How To Brew Pu-erh Tea
Pu-erh tea is a fermented, aged tea from Yunnan province in south-west China, and is made from the large-leafed variety of the tea plant, the Camellia Sinensis, that grows in the area. It is named after the market town where the teas have been traded for hundreds of years. The most famous of puerh teas come from Xishuangbanna.
Other aged fermented teas that come from elsewhere are known as dark teas. The particular varietal of the tea bush, along with the Yunnan soil and the climate in the region, produce teas that have a rich, woody and slightly earthy character. Dark teas from different provinces have varying flavour profiles as they are made from different varietals and cultivars, and involve different moulds, fungi and bacteria.
Puerh is thought to have various positive health benefits, such as aiding digestion, easing stomach upsets, helping to reduce cholesterol in the blood and contributing to weight loss. Consequently puerh is becoming more and more popular throughout the world.
Raw puerh is made using entirely traditional methods of processing. First leaves are withered, pan-fired, rolled and kneaded, then sun-dried for high quality leaf or air dried for less expensive teas. This unfinished product is called ‘maocha’. The leaf is then either immediately steamed and compressed into cakes or slabs, or left loose. The tea is then allowed to mature.
During the maturation period, the tea is kept in naturally warm, humid, well-ventilated conditions. Because of the water content in the leaf and the oxygen in the air, the leaf slowly ferments. This really is fermentation, and is different from the oxidation that takes place during the manufacture of black and oolong teas. The leaf turns from green to a reddish colour, then to a dark brown.
The loose or compressed teas are left to age for up to 50 years, in conditions where humidity and temperature are carefully controlled to encourage the tea to develop a mature, complex, earthy flavour and aroma.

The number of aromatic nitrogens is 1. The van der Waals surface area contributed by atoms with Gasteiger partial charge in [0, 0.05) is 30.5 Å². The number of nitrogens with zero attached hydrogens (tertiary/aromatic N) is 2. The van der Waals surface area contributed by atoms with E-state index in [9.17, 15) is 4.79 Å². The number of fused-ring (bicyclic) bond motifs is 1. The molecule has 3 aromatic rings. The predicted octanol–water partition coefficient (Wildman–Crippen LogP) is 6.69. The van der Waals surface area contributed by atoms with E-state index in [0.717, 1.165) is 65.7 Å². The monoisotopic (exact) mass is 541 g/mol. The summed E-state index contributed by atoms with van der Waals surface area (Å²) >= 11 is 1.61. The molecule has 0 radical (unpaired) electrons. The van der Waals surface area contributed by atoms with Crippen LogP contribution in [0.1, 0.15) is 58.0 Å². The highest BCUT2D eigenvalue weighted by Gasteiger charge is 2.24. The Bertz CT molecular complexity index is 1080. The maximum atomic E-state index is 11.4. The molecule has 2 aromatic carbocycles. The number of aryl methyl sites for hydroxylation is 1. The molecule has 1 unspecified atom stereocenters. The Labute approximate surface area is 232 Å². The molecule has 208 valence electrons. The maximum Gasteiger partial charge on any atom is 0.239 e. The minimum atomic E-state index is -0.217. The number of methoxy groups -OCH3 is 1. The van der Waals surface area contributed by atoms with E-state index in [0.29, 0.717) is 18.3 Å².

The manufacturing process for cooked puerh was developed in 1973 to replicate the mature earthiness of raw puerh by a faster method.
The leaf is picked, withered and then mixed with a carefully measured quantity of water and a bacterial culture taken from ancient puerh. The tea is then piled and covered for up to 40 days in a hot, humid room. Occasionally the covers are removed to regulate the amount of moisture and heat that builds up in the piles of tea, and the mixture is regularly turned to distribute the bacteria, heat and moisture evenly through the leaves.
The bacteriological activity causes the leaf to change from a yellowy-green to a reddy-brown. After the piling and fermentation process, some maturation is needed. Tea makers are constantly checking and tasting the tea throughout this process to see how it develops.
BREWING PUERH TEA
Puerh is brewed as part of the Chinese Gong Fu tea ceremony, Gong Fu or ‘Kung Fu’ meaning skill and dedicated learning. The ceremony is focussed around performing an art, and connecting with one’s mind and body, dedicating oneself to brewing the perfect cup.
Slide knife into the edge of the cake using a knife, and lift upwards. Pick leaves apart slightly to loosen up. Leaves are usually taken from the middle of the cake.
It is best to use a Yixing teapot or Gaiwan, and use a filter basket/mesh strainer over your pitcher to catch extra dust.
Rinse the leaves with boiling water for 4-5 seconds, pouring that first water away. This is to remove dusty bacteria from the leaf.
Brew the tea using hot water at 100C. The brewing time will depend on the type of Puerh you are making. Most raw Puerhs can be infused for around 10-20 seconds. Some puerhs can be brewed for a longer time, 30-40 seconds, or 1-2 minutes. Reinfuse the leaves up to 8 or 9 times.